But the data are also consistent with a more problematic situation: commercial banks borrowing money short term abroad to lend longer term in foreign exchange to domestic companies, such as domestic real estate developers, without any natural or derivative hedge. In this case, any shock to the exchange rate could cripple the nonbank corporate sector and, by effectively eliminating the banking system's currency hedge, the banking system too. In effect, the exchange rate shock transforms the banks' foreign exchange risk into credit risk.

In situations like these, some knowledge of the characteristics of the corporations with foreign exchange exposure is critical to assessing the vulnerability. The necessary nonbank corporate data may be hard to come by, and the importance of obtaining them will depend, to some extent, on the domestic institutional structure. Certainly, if the country has an exchange rate with little flexibility (and a government, therefore, perceived to be essentially underwriting foreign exchange risk), there will be moral hazard problems and a substantial likelihood of unhedged foreign currency borrowing. There may thus be a presumption of an underlying vulnerability that needs to be uncovered and discussed. But if the country has a history of wide exchange rate movements, corporations that are forced to bear the brunt of these fluctuations, appropriate regulatory incentives for banks, and efficient bankruptcy mechanisms, the likelihood of risky currency exposures is much lower.

As noted above, there are two separate aspects to assessing the potential for a crisis: the underlying vulnerability and the trigger event. In this example, the trigger is a sudden repricing of risk. This may be highly unlikely (a "tail event"), perhaps because the country has excellent policies with a strong current account position and the region in general is sound. Although it is always worthwhile being aware of the underlying vulnerability, whether it is worth focusing on the potential crisis is a judgment call and depends on the probability of the trigger event and the likely severity of a crisis. Of course, an analysis of vulnerabilities and triggers is often made more difficult by imponderables (for example, the duration of a shock) and insufficient data (for example, on corporate balance sheets). As a matter of policy, moreover, analysis of severely detrimental hypothetical events—"thinking the unthinkable"—always needs to be handled with great discretion.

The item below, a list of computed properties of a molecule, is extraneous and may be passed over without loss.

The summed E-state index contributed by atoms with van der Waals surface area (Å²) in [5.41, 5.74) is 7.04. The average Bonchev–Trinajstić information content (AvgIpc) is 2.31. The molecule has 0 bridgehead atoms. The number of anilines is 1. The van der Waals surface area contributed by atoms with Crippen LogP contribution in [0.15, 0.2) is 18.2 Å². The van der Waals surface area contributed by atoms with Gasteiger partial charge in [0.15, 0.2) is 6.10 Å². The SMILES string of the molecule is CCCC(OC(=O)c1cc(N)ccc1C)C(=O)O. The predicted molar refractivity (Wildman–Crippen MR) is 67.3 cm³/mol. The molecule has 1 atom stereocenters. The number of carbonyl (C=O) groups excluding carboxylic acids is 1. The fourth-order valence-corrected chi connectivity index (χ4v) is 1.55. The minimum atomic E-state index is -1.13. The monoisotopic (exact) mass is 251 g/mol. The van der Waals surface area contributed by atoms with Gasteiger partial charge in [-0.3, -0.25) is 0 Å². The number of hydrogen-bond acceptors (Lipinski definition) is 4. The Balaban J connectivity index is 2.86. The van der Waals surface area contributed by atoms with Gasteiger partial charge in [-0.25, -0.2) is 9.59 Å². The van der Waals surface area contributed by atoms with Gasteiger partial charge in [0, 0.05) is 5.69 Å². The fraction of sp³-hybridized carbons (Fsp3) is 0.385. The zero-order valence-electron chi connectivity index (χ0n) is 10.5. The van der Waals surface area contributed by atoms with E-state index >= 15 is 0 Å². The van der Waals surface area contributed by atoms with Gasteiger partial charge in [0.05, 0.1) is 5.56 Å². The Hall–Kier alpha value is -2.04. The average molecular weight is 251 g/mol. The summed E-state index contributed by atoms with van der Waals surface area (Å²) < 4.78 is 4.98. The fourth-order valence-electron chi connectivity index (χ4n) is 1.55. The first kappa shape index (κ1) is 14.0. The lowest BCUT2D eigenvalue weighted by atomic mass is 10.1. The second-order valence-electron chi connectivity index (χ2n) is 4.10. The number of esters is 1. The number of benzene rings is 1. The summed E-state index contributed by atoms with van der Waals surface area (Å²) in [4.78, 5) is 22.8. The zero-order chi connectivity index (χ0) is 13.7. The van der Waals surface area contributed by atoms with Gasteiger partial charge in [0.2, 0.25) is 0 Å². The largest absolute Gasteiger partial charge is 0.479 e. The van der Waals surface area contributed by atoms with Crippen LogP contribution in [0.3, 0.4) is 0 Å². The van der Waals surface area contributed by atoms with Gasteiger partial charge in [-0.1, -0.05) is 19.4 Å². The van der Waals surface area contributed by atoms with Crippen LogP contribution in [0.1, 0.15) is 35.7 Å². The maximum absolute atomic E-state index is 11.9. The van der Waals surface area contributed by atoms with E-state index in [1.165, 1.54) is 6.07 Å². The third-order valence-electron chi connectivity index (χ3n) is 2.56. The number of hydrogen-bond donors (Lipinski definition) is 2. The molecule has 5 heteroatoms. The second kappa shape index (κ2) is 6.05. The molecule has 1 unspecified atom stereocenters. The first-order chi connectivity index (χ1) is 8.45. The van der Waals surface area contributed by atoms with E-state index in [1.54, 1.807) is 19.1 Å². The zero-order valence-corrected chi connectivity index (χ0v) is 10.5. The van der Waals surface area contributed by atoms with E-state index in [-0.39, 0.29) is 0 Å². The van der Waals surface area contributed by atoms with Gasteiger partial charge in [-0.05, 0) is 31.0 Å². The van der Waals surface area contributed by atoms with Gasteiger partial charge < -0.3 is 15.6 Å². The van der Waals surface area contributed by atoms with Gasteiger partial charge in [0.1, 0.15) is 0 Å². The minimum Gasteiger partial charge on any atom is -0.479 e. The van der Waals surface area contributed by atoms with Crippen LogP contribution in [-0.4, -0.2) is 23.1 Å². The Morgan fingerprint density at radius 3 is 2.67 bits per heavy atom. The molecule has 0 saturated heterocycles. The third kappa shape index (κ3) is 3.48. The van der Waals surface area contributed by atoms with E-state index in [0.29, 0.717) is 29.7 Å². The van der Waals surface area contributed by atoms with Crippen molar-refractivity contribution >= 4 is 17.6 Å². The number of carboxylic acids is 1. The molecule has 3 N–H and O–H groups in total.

Nothing here implies that all vulnerabilities should be avoided: if a country needs external financing to realize its growth potential and can borrow very little in its own currency, it will almost certainly have some foreign exchange exposure. Banks that do their normal job of maturity transformation will almost certainly have some interest rate exposure. These vulnerabilities are a normal aspect of business and cannot be eliminated without an excessive increase in intermediation costs. At best, they will be borne by the institutions most robust to the risks entailed.

Tough monetary policy choices

In our second case, an open capital account and integrated financial markets make it even more complicated to conduct monetary policy, especially if the country (like many of the emerging market economies) is experiencing significant underlying real (structural) changes.

Conventional wisdom favors an inflation-targeting regime with a floating exchange rate, which does, indeed, have advantages: the monetary authorities are relieved of the formal responsibility for growth and unemployment, and there is no implicit exchange rate guarantee that encourages unwise foreign currency exposure. As a result, a "fear-of-floating" trap (when so much foreign exchange exposure has been built up under a fixed or quasi-fixed exchange rate that the authorities resist a depreciation) is less likely. An alternative is a hard peg with a fully credible exit strategy—for example, a peg to the euro at a rate that is credible as the eventual entry rate to the euro area. Some countries, however, have continued to opt for ad hoc intervention strategies guided by a combination of factors, including the competing demands of mercantilist trading objectives and a desire to control the money supply.

The difficulty with any of these strategies is that they say nothing about a huge potential problem: international portfolio adjustments can generate enormous shifts in the capital account that can undermine domestic objectives. It is useful to start with two generalizations:

  • Changes in interest rates for domestic stabilization purposes are unlikely to be accompanied instantaneously by changes in risk premiums or exchange rate expectations; thus, they may induce huge actual or incipient portfolio adjustments that could swamp domestic stabilization policy.
  • The behavior of risk premiums and exchange rate expectations often appears entirely capricious and unpredictable to the domestic monetary authorities.